Miami International Airport is home to one of the world’s most impressive collections of public art
Welcome to Miami. Bienvenido a Miami - these are signs you expect to see upon arrival at Miami International Airport. What you might not expect is the breadth and scope of the airport’s museum-quality public art on display. Think, sculptures of marine life swimming in snowflake-like constellations by Donald Lipski and Michele Oka Doner’s landmark terrazzo floors awash in mother of pearl and cast bronze sea creatures spanning a half mile stroll through the terminal.
Art in Public Places
Nearly 40 million passengers come through Miami International Airport annually making it quite the arena for public art. Since 1973, MIA has been a trailblazer of airport art through Art in Public Places, a countywide capital improvement initiative that invests 1.5 percent of the cost of all new county construction, in public art. At Miami International Airport, this means site specific installations and galleries spanning the airport’s terminals and its exterior. The works are curated to enhance the terminal environment by entertaining and educating travelers while distracting them from the stresses of modern day air travel.
Site Specific Installations
With miles of terminals, catwalks and bridges, the airport makes for a unique venue for site specific installations. Much of the work is integrative and interactive, so you may not even realize that you’re walking through a work of art. Christopher Janney’s “Harmonic Convergence” transforms the MIA Mover Station Skyride Connector into a prismatic rainbow with the sun shining through diamond-shaped tinted glass windows.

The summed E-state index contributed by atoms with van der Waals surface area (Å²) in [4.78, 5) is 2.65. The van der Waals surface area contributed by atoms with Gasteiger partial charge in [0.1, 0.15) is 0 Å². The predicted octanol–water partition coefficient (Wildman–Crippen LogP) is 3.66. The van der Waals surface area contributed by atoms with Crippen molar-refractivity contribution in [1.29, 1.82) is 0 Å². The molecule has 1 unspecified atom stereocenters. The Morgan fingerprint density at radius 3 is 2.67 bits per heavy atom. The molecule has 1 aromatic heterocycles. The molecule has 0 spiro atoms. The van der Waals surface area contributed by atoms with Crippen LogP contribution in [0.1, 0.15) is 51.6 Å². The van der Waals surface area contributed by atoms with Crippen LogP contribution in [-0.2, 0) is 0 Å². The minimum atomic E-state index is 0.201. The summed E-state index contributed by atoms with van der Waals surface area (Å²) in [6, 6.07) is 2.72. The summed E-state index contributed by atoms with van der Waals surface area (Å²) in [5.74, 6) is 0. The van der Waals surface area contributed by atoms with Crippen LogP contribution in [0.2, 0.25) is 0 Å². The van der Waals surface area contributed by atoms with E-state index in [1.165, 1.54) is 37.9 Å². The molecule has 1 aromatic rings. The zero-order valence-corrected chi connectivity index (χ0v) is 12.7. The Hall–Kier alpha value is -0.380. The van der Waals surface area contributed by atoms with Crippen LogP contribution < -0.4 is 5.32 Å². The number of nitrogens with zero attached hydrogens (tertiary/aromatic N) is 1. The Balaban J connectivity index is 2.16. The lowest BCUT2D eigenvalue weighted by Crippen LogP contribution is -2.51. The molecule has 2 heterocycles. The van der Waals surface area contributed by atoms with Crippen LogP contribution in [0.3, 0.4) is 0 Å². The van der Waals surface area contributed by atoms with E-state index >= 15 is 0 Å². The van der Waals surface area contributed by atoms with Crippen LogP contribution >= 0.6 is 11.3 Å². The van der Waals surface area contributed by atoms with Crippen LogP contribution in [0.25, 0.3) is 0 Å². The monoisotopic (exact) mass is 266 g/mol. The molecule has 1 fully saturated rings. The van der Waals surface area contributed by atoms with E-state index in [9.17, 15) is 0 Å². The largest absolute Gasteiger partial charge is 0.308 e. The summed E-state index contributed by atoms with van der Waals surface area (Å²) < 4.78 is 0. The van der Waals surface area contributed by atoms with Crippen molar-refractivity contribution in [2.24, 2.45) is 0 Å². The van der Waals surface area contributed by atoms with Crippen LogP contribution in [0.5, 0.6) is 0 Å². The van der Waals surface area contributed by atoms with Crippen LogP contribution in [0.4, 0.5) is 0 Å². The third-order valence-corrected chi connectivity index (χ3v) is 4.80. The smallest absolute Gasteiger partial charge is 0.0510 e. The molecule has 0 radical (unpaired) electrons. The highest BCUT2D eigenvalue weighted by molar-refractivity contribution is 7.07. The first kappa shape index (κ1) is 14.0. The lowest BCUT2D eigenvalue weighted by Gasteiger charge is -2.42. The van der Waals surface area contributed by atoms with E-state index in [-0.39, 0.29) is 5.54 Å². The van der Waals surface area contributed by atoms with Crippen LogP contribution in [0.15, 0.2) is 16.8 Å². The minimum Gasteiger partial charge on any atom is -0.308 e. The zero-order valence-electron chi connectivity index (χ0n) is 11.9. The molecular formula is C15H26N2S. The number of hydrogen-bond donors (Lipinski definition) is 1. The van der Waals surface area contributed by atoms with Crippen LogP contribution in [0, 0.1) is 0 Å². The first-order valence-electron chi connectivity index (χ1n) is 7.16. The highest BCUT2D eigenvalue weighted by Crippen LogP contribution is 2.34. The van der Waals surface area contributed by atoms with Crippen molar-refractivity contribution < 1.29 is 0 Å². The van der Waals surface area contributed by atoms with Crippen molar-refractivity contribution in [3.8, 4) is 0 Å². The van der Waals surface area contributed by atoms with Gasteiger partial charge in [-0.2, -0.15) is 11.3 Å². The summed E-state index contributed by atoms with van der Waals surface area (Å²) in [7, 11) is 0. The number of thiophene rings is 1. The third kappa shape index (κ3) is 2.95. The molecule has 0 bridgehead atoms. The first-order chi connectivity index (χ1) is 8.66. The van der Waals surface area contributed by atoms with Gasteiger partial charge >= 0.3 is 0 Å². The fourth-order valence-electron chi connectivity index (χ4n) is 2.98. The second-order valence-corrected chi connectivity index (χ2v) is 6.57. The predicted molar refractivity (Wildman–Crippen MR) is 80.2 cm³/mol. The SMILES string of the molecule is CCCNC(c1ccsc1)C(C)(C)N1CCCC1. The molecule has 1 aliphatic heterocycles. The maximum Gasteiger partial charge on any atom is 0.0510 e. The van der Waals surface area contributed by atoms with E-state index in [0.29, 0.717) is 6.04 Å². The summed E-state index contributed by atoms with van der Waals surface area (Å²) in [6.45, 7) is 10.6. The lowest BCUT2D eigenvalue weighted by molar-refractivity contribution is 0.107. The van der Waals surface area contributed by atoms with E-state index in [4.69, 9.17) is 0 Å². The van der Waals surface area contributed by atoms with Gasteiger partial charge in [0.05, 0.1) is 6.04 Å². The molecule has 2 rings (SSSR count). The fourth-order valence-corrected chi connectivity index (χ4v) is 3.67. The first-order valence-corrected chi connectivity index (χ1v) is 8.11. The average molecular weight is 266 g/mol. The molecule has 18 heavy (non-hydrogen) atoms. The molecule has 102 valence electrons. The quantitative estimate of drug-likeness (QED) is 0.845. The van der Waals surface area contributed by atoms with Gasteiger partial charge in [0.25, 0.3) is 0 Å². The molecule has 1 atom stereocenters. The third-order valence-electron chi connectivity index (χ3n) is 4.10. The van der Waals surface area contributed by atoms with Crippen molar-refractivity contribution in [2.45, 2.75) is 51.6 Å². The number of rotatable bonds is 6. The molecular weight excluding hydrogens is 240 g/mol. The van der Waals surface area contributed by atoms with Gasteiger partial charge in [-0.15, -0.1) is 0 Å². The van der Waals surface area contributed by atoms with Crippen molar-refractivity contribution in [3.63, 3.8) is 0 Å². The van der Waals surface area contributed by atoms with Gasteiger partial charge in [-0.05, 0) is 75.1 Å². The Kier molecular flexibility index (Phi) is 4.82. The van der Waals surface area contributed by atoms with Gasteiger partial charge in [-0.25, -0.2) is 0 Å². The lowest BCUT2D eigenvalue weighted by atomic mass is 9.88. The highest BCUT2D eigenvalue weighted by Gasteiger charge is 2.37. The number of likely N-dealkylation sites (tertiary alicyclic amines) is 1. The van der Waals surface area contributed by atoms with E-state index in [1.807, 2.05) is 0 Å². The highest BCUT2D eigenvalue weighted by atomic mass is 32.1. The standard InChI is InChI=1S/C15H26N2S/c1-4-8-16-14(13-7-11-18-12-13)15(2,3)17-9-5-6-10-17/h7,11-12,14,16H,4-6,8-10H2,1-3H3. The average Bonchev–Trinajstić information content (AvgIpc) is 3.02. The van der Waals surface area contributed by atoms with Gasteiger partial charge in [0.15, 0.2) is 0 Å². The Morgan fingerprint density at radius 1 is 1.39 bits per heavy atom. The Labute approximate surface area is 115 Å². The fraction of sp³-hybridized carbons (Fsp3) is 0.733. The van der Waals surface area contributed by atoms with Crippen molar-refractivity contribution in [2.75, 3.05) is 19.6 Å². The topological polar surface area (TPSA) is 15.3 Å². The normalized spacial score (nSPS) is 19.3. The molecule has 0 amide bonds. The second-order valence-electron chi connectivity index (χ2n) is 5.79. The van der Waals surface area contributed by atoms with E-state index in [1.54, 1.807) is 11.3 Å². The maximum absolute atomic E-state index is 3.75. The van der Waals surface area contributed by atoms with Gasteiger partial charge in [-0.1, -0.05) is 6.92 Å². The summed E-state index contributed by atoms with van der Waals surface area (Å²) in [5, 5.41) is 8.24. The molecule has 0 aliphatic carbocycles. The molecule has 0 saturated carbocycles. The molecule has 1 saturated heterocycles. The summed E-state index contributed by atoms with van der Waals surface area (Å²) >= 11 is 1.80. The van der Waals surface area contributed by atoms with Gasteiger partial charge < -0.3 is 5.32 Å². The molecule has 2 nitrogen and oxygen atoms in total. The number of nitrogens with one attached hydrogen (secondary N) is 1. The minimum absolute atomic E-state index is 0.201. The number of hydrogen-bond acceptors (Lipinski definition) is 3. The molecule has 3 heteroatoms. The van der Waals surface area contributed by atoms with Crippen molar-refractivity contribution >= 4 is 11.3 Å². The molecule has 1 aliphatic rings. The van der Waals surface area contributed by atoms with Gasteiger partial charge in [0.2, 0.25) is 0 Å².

Even the airport’s exterior “Noise Abatement Wall” on NW 36th Street is a work of art developed by artist-architect Martha Schwartz in Miami Modern curvilinear lines and portholes. Similarly, the Central Collection Plaza’s road is paved in pastel undulating waves inspired by Miami’s light and water by artist John David Mooney.
Florida’s unique ecosystem is represented in many installations, including Brad Goldberg’s “Coral Eden,” made of two 90-foot tall stone walls with macro photographs of brain coral imprinted on them.
One of the most recognizable installations is found in North Terminal D. The architect-artist duo Rosario Marquardt and Roberto Behar have constructed an enormous word art sculpture made of flowers that reads “ALL WE NEED IS LOVE.”
In 1996, four galleries were activated for temporary exhibitions, each with its own curatorial focus. In the Central Terminal, the Fine Art Gallery features contemporary fine art, while the Children’s Gallery displays works by Miami-Dade Public School children. The Handmade Gallery in the South Terminal features global handcrafts and folk art and Terminal D’s Camera Works Gallery showcases photography.
These exhibitions are often produced in partnership with non-profits, universities, and other cultural programs around the city, including Pérez Art Museum Miami, Vizcaya Museum & Gardens, and Art For Learning. Notable recent exhibitions have included a Camera Works exhibition celebrating 100 years of Miami’s aviation history in partnership with History Miami.
The Handmade Gallery’s “Carnival Arts” exhibition featured Caribbean crafts made by youth housed at Miami Bridge, a group home for children of domestic abuse and behavioral problems, in partnership with Barry University.
The Fine Arts Gallery’s “The Highwaymen,” featured a collection of plein air Florida landscape paintings from the 1950s by African American artists who were not allowed to show their art in galleries and so they sold it from the trunks of their cars along the highway. Performance art even comes into play with dance and musical performances occasionally staged throughout the terminals.
The next time your plane touches down in MIA, don’t forget to look around to get a taste of Miami’s art and culture before you even leave the airport.
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